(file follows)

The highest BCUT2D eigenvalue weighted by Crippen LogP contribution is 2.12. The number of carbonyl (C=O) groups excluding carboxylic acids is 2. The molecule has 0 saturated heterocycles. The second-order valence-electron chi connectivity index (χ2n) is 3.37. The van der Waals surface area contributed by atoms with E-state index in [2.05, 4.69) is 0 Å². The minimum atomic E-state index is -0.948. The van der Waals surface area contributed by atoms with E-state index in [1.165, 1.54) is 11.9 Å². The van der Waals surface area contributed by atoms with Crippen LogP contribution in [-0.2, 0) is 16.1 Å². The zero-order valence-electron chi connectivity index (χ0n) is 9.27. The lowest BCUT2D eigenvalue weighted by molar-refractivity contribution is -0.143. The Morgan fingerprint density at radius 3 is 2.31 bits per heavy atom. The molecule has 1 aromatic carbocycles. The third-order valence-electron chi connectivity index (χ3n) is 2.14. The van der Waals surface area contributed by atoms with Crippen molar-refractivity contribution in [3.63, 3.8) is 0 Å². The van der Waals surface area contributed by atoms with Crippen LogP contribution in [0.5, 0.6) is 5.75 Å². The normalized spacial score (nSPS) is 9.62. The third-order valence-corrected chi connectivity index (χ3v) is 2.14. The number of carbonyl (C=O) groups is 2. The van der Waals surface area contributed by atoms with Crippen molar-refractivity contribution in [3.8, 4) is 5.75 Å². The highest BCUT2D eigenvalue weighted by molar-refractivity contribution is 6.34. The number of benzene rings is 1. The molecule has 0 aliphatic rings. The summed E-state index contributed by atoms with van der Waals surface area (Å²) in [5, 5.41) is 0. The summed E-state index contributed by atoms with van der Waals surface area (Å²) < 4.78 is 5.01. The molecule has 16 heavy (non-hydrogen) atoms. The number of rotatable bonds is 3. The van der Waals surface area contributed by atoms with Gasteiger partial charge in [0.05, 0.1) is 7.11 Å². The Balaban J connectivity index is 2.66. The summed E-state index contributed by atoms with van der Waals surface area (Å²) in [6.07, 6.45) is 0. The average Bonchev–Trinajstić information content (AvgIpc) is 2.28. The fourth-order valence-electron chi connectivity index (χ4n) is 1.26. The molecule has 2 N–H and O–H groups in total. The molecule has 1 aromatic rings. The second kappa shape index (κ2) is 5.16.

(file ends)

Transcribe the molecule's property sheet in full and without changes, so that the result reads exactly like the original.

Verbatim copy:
The highest BCUT2D eigenvalue weighted by Crippen LogP contribution is 2.12. The number of carbonyl (C=O) groups excluding carboxylic acids is 2. The molecule has 0 saturated heterocycles. The second-order valence-electron chi connectivity index (χ2n) is 3.37. The van der Waals surface area contributed by atoms with E-state index in [2.05, 4.69) is 0 Å². The minimum atomic E-state index is -0.948. The van der Waals surface area contributed by atoms with E-state index in [1.165, 1.54) is 11.9 Å². The van der Waals surface area contributed by atoms with Crippen LogP contribution in [-0.2, 0) is 16.1 Å². The zero-order valence-electron chi connectivity index (χ0n) is 9.27. The lowest BCUT2D eigenvalue weighted by molar-refractivity contribution is -0.143. The Morgan fingerprint density at radius 3 is 2.31 bits per heavy atom. The molecule has 1 aromatic carbocycles. The third-order valence-electron chi connectivity index (χ3n) is 2.14. The van der Waals surface area contributed by atoms with Crippen molar-refractivity contribution in [3.63, 3.8) is 0 Å². The van der Waals surface area contributed by atoms with Crippen LogP contribution in [0.5, 0.6) is 5.75 Å². The normalized spacial score (nSPS) is 9.62. The third-order valence-corrected chi connectivity index (χ3v) is 2.14. The number of carbonyl (C=O) groups is 2. The van der Waals surface area contributed by atoms with Crippen molar-refractivity contribution in [3.8, 4) is 5.75 Å². The highest BCUT2D eigenvalue weighted by molar-refractivity contribution is 6.34. The number of benzene rings is 1. The molecule has 0 aliphatic rings. The summed E-state index contributed by atoms with van der Waals surface area (Å²) in [5, 5.41) is 0. The summed E-state index contributed by atoms with van der Waals surface area (Å²) < 4.78 is 5.01. The molecule has 16 heavy (non-hydrogen) atoms. The number of rotatable bonds is 3. The van der Waals surface area contributed by atoms with Gasteiger partial charge in [0.05, 0.1) is 7.11 Å². The Balaban J connectivity index is 2.66. The summed E-state index contributed by atoms with van der Waals surface area (Å²) in [6.07, 6.45) is 0. The average Bonchev–Trinajstić information content (AvgIpc) is 2.28. The fourth-order valence-electron chi connectivity index (χ4n) is 1.26. The molecule has 2 N–H and O–H groups in total. The molecule has 1 aromatic rings. The second kappa shape index (κ2) is 5.16.